Young Tories need to stop playing the victim card
My life was a lie. I lied to my parents, I lied to my friends and I lied to myself. It took me years to admit to what I truly am. But after talking to my best friend, I realised that it was time to come out. I sat my parents down, took a deep breath and finally uttered the words: ‘Mum, dad, I’m a Tory.’ They both let out a sigh of relief. I sat back, surprised at their reaction. ‘I thought that this would hit you like a ton of bricks’, I said. ‘It’s okay, son’, my mum replied, ‘we were just terrified you’d tell us you were a Lib Dem’.
Okay, this didn’t happen. But the way some young Tories talk, you would think ‘coming out’ as conservative is some kind of emotional ordeal. On a panel discussion on BBC Radio 4’s Today programme recently, a young Tory student from the University of Kent claimed that ‘a third of all of our [student] association are gay, and most of them have said it’s harder to come out to their parents as a Conservative than as being gay’. He said that Tories at university were ‘almost vilified’.
Lots of conservatives seem to feel like this. Earlier this year, Fox News pundit Tomi Lahren claimed that ‘being conservative is much harder than being a woman’. It is ironic that those who often talk about how much they loathe identity politics are now claiming the mantle of victimhood. In any case, they need to cut it out.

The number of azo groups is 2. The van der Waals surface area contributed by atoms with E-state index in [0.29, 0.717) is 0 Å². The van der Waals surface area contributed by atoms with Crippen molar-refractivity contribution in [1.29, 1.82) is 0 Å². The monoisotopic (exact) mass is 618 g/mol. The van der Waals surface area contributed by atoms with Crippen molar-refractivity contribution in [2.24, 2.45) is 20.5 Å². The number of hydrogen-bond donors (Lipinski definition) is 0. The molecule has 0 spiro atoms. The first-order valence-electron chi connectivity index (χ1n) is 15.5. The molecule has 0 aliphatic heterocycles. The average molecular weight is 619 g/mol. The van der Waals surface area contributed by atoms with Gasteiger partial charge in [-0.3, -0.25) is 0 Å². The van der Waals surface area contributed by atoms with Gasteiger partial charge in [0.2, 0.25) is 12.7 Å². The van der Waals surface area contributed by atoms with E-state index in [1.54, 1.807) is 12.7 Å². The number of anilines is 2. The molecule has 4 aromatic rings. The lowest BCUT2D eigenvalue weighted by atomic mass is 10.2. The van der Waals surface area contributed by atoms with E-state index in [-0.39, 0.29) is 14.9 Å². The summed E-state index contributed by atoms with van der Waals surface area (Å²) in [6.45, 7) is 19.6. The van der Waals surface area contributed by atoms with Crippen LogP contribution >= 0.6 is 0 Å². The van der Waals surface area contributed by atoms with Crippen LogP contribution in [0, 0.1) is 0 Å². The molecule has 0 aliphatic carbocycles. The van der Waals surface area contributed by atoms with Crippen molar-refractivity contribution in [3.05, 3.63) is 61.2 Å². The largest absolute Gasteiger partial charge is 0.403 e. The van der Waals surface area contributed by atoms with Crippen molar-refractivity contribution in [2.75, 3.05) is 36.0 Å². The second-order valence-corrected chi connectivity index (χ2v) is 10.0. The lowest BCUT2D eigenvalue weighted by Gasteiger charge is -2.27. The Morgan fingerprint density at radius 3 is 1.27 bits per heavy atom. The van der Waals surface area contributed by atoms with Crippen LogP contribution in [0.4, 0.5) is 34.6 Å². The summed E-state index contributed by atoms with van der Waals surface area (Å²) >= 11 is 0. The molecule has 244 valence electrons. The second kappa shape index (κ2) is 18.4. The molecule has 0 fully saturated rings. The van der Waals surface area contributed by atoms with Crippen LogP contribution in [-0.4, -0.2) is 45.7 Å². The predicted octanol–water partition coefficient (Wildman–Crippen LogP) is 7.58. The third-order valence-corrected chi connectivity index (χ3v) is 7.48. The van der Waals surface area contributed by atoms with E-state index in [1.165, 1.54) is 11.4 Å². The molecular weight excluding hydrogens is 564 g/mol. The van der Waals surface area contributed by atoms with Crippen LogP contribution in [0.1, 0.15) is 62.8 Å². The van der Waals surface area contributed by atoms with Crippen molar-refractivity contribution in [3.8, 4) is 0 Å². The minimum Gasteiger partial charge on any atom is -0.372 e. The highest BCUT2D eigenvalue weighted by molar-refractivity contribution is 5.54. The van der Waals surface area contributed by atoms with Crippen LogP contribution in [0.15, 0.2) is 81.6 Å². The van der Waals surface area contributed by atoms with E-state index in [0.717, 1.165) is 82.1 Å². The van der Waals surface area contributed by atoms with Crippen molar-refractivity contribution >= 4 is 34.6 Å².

If you have different views to the rest of your peers, you should have the guts to argue for them and challenge the status quo. Stop wallowing in self-pity just because you’re right-wing. A lot of young Tories say they aspire to be the next Iron Lady, but playing the victim game is a sign of weakness, not strength.
Strong political beliefs are worth little unless you stand up for them. Young people should realise that they will never be respected for their views if they moan about being disagreed with. It’s no good calling every left-wing opponent a snowflake and then whinging about being teased for being a Tory.
These young conservatives have more in common with their lefty peers than they think.
Ieuan Joy is a writer and student.
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